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University of Kentucky Journal of Undergraduate Scholarship

 

   Editorial Board Member

Robert Rabel (gains center)


 


I’ve been associated with the Gaines Center since its inception, so I am especially happy to be named its third Director, following in the footsteps of Raymond Betts, founder of the Center and historian par excellence, and Dan Rowland, scholar and teacher also from the History Department, who has done so much to enhance both the Center’s academic programs and its outreach mission.  


Once in high school I took what may still be called an “Interest Inventory” test. The results came back that I was interested in nothing. (I still recall one question: Do you like people with gold teeth? Does “yes” mean that one might want to be a dentist?) By college, I discovered that, rather than being interested in nothing I was interested in a whole lot of things. So Classics was the field for me. To be a decent Classicist, one must have certain language skills (Latin, Greek, French, and German are required); since so little survives from the ancient world—you could fit it all on a couple of book shelves—you also need to know something about history, philosophy, epic, tragedy, comedy, the novel, etc. in order to get much of an understanding of the ancient world in general. In a lot of ways, I think that being a Classicist is ideal training for serving as Director of the Gaines Center, where so many different disciplines in Humanities converge. (I use the word “Humanities” in Cicero’s sense of the term to include art and science also, not in the narrow sense of the term used today by the National Endowment for the Humanities.) I received my B.A in Classics from the University of Pittsburgh and my M.A. and Ph.D. from the University of Michigan.


I received my B.A in Classics from the University of Pittsburgh and my M.A. and Ph.D. from the University of Michigan.   
Here at UK I have taught a full array of courses in the Latin and Greek languages from the undergraduate to the graduate level and have for many years taught Honors 101 (Greek and Roman Civilization). In addition, I have also taught in the Governor’s Scholars Program and the short-lived Modern Studies Program here at UK. Over the past ten years I have been working to develop a large-enrollment course in Classics and film, designed to demonstrate to students the profound influence that Classical antiquity has had on modern cinema. Since the appearance of Gladiator almost ten years ago, films set in the ancient world, like Troy, Alexander, and 300, have begun to appear with some frequency and more are in the works. Films that borrow their thematic content from the ancient world like Chinatown, O Brother, Where Art Thou?, Angel Heart, and Sommersby have long been a staple of the Hollywood repertoire. Beginning with an initial enrollment of ten students, the course attracted just shy of 300 during the past Spring term. (I was hoping to reach the magic number of 300, which would have allowed us to take over and hold the Classroom Building in imitation of the 300 Spartans at Thermopylae, but this dream went unrealized.)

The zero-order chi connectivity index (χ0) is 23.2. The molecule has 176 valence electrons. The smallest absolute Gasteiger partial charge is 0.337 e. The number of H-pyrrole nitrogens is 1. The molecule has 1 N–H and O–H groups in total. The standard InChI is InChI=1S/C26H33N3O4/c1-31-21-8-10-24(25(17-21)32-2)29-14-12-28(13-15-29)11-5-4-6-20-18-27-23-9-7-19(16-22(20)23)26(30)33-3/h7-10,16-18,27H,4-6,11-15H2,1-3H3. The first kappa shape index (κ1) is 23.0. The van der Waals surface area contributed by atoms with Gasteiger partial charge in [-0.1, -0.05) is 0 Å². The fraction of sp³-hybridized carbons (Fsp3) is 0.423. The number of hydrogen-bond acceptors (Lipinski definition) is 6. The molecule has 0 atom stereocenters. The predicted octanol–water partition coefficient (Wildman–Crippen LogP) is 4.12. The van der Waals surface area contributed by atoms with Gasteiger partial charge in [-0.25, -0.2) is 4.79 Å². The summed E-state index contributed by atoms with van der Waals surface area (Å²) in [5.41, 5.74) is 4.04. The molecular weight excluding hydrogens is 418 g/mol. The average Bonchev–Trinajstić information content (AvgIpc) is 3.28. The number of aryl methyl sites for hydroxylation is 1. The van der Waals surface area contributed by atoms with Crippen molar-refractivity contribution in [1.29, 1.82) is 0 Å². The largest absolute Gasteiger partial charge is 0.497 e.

I am the author of Plot and Point of View in the Iliad (University of Michigan Press, 1997) and editor of Approaches to Homer, Ancient and Modern (Classical Press of Wales, 2005). In addition, I have over the years published numerous articles on Greek and Roman epic, Greek tragedy, Greek philosophy, and Greek history. My course in Classics and film has provided the stimulus for much of my recent work on the Classical tradition as it is represented in both film and drama, and I have published articles on the Classical antecedents to such films as Angel Heart, which everyone should see, Sommersby, and Manon of the Spring. I am currently completing a book on American dramatist Maxwell Anderson, after Eugene O’Neill the most important American dramatist of the first half of the twentieth century. Much of Anderson’s work was inspired by Greek epic and drama, but nobody has yet explored the subject of this influence in any detailed or systematic fashion. When this book is done, I intend to undertake a much larger project, in which several presses have expressed interest, dealing with the influence of Greek tragedy on modern American theater, an aspect of the Classical tradition that has received remarkably little attention from Classicists up to now.
I look forward to serving in the Gaines Center both as teacher and administrator. As initial projects, I intend to arrange an all-day reading of Homer’s Iliad in September of this year. We’ll be bringing the Gaines Center outside! In addition, Lisa Broome-Price and I are setting to work on a symposium dealing with the various aesthetic, political, and historical considerations involving the acquisition and maintenance of important artistic treasures from both the ancient and modern worlds. But more about this later. 

 

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